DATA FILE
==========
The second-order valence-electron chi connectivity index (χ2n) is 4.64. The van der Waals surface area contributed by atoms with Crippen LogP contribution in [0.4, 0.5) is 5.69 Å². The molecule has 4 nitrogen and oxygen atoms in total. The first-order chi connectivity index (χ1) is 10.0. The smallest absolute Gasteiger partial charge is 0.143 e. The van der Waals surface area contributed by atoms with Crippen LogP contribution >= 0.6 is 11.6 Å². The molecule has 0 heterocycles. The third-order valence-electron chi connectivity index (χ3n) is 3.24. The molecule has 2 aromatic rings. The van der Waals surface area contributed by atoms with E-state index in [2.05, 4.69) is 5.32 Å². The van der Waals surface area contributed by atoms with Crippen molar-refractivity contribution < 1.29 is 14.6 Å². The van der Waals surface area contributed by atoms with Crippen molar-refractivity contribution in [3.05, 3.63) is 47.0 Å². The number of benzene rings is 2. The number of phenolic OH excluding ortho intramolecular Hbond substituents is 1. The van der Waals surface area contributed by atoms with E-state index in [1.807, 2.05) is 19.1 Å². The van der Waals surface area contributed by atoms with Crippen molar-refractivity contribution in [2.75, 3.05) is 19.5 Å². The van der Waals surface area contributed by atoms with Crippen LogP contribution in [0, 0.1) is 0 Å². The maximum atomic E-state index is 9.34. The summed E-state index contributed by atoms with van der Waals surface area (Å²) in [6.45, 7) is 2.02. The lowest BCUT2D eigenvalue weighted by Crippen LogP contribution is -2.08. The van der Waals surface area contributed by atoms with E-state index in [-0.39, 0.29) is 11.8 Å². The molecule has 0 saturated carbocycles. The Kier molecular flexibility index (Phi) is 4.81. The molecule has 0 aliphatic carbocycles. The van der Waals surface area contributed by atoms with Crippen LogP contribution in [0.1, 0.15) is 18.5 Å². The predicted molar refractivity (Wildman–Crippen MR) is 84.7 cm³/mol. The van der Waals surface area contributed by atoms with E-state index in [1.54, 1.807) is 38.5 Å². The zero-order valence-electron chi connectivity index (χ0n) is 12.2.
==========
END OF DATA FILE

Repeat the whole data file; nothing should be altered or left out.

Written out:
The second-order valence-electron chi connectivity index (χ2n) is 4.64. The van der Waals surface area contributed by atoms with Crippen LogP contribution in [0.4, 0.5) is 5.69 Å². The molecule has 4 nitrogen and oxygen atoms in total. The first-order chi connectivity index (χ1) is 10.0. The smallest absolute Gasteiger partial charge is 0.143 e. The van der Waals surface area contributed by atoms with Crippen LogP contribution >= 0.6 is 11.6 Å². The molecule has 0 heterocycles. The third-order valence-electron chi connectivity index (χ3n) is 3.24. The molecule has 2 aromatic rings. The van der Waals surface area contributed by atoms with E-state index in [2.05, 4.69) is 5.32 Å². The van der Waals surface area contributed by atoms with Crippen molar-refractivity contribution < 1.29 is 14.6 Å². The van der Waals surface area contributed by atoms with Crippen molar-refractivity contribution in [3.05, 3.63) is 47.0 Å². The number of benzene rings is 2. The number of phenolic OH excluding ortho intramolecular Hbond substituents is 1. The van der Waals surface area contributed by atoms with E-state index in [1.807, 2.05) is 19.1 Å². The van der Waals surface area contributed by atoms with Crippen molar-refractivity contribution in [2.75, 3.05) is 19.5 Å². The van der Waals surface area contributed by atoms with Crippen LogP contribution in [0, 0.1) is 0 Å². The maximum atomic E-state index is 9.34. The summed E-state index contributed by atoms with van der Waals surface area (Å²) in [6.45, 7) is 2.02. The lowest BCUT2D eigenvalue weighted by Crippen LogP contribution is -2.08. The van der Waals surface area contributed by atoms with E-state index in [-0.39, 0.29) is 11.8 Å². The molecule has 0 saturated carbocycles. The Kier molecular flexibility index (Phi) is 4.81. The molecule has 0 aliphatic carbocycles. The van der Waals surface area contributed by atoms with Crippen LogP contribution in [0.1, 0.15) is 18.5 Å². The predicted molar refractivity (Wildman–Crippen MR) is 84.7 cm³/mol. The van der Waals surface area contributed by atoms with E-state index in [1.54, 1.807) is 38.5 Å². The zero-order valence-electron chi connectivity index (χ0n) is 12.2.